What can we ditch as we build towards a better future?

When Covid first hit the U.S., did you imagine lockdown lasting until October? Now, as you look forward, are you hoping we’ll be “done with Covid” in January? Are you more pessimistically — or realistically, depending on who you ask — thinking that this pandemic might last through 2021? One thing that’s become obvious in 2020 is that life — and business — are precarious endeavors, and there is always room for improvement.

I’ve been thinking a lot about the realities Covid has laid bare: massive educational inequalities, extensive health care deficiencies and more inequality, disparities in who gets government funding to keep businesses open, and so many, many more — you guessed it — inequalities. And so… what? Do we go back to business as usual when this is all over? My hope is that we can truly learn some lessons from this awful time, and change the way we do business in our communities. …

Letting go of expectations — yours and mine —during crisis

For many of us, ‘stay safe at home’ orders have effectively “grounded” us. We may be home alone, with our pets, with our kids or even with extended family. Hopefully, you’re finding healthy(ish) ways to cope with the stress of crisis. You may be tempted to try to accomplish some big task during your “free time.” But you don’t have free time — you have crisis time. Crisis time is time for healing, rest, taking care of yourself and taking care of your community (if you’re able). While I’m as frazzled as the next person, I’m buoyed by the conversations I’ve had with friends and family about what we’re leaning in to, and what we’re letting go of. (Yes — I ended that sentence in a preposition. …

A minimalist guide for complicated times

In this weird time, there are a plethora of articles encouraging you to be productive (read a book — no, WRITE a book!) and at least as many giving you permission to be unproductive (mental health is more important than productivity!) What if you’re unmotivated, and feeling unproductive, but still want to keep your business afloat? Or your business is closed but you want to keep up your social media presence? In this case I recommend a minimalist social media marketing strategy. …

Showcase your weird, increase revenue, and build community

Even in the best of times, social media marketing doesn’t come easy for many of us. There is both too much information online about social media, and not enough information on what strategies actually bring customers in. Throw in a global crisis, the beginning of a recession, and massive business pivots, and suddenly social media makes even less sense! Many people avoid social media because they think if they can’t do it daily and beautifully, that they shouldn’t do it at all. What stops most people from employing a useful social media strategy is friction. Friction is any part of the process that stresses you out. For some people, choosing photos for posting creates friction. For others, writing captions stresses themout. Some people don’t mind posting, but know that if they hop online, they’ll be there for hours, scrolling and scrolling. …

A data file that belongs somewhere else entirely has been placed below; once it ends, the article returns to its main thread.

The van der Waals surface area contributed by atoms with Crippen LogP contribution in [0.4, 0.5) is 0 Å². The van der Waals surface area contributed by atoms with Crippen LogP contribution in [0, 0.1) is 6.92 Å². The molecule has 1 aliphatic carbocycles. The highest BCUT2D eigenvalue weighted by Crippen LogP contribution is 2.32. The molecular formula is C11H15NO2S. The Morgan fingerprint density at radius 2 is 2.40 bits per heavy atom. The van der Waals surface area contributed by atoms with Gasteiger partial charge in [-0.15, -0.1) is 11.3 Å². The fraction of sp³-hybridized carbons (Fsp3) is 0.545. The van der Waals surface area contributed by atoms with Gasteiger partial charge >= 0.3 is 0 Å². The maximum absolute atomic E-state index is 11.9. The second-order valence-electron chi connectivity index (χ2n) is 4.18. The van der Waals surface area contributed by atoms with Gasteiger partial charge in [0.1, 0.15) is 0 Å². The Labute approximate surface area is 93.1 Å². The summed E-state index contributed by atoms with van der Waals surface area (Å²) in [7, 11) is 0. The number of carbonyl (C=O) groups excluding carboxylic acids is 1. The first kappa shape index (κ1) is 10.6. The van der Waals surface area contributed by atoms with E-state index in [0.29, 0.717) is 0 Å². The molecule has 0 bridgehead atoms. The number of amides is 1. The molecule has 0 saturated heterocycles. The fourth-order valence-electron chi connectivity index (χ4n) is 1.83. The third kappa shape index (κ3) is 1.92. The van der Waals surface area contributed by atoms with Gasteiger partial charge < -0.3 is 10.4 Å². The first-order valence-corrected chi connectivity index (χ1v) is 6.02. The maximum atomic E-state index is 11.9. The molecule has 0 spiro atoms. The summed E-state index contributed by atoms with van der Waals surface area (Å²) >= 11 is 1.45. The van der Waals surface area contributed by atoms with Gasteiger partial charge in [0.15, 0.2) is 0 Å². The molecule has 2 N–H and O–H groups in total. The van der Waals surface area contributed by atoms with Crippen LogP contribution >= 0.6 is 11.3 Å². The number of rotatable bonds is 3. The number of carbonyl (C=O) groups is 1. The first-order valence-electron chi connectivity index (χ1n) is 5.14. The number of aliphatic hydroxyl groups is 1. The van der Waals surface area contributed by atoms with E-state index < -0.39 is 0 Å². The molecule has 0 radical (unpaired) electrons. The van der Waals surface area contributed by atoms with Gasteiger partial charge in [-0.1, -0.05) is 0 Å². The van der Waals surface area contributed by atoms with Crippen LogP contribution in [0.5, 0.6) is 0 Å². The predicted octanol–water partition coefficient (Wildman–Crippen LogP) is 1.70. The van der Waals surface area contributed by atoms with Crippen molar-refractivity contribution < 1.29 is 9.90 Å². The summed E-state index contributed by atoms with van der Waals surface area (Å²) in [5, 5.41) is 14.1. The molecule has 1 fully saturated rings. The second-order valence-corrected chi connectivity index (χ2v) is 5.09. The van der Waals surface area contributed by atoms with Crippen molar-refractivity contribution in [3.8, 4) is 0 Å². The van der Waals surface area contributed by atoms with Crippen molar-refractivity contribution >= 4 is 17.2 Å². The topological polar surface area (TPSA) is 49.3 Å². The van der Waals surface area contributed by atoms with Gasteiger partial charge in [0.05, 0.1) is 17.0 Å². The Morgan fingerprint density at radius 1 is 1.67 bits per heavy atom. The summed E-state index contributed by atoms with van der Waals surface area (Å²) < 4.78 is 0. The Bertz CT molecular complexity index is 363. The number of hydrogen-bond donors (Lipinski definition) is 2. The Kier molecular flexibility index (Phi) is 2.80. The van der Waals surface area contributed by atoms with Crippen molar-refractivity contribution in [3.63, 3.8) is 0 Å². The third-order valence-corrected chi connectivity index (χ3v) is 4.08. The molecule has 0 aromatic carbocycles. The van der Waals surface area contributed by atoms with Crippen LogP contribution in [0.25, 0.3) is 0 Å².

When something big happens, like a huge snow storm, viral outbreak, or economic downturn, it can be very easy to catastrophize and imagine your small business shutting down. But — with some patience, preparation, and grace, we can use these slow times to build a foundation for future growth. Here are some suggestions of work to do when incoming revenue slows down:

· Take a critical look at your marketing strategy, especially social media. Can you save money somewhere, by doing more work in house? Can you build a back stock of images for use in the future (especially product photos, behind the scenes, images of your office or staff)? …

The best social media strategies increase revenue and build community

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Social media marketing is not intuitive for most of us. There is both too much information online about social media, and not enough information on what strategies actually bring customers in. Many small businesses or marketing managers think that more is better on social media, so they avoid it because they cannot commit to posting daily. What stops most people from fully engaging on social media is friction. Friction is any part of the process that stresses you out. For some people, choosing photos for posting creates friction. For others, writing captions makes them stressed out. Some people don’t mind posting, but know that if they hop online, they’ll be there for hours, scrolling and scrolling. …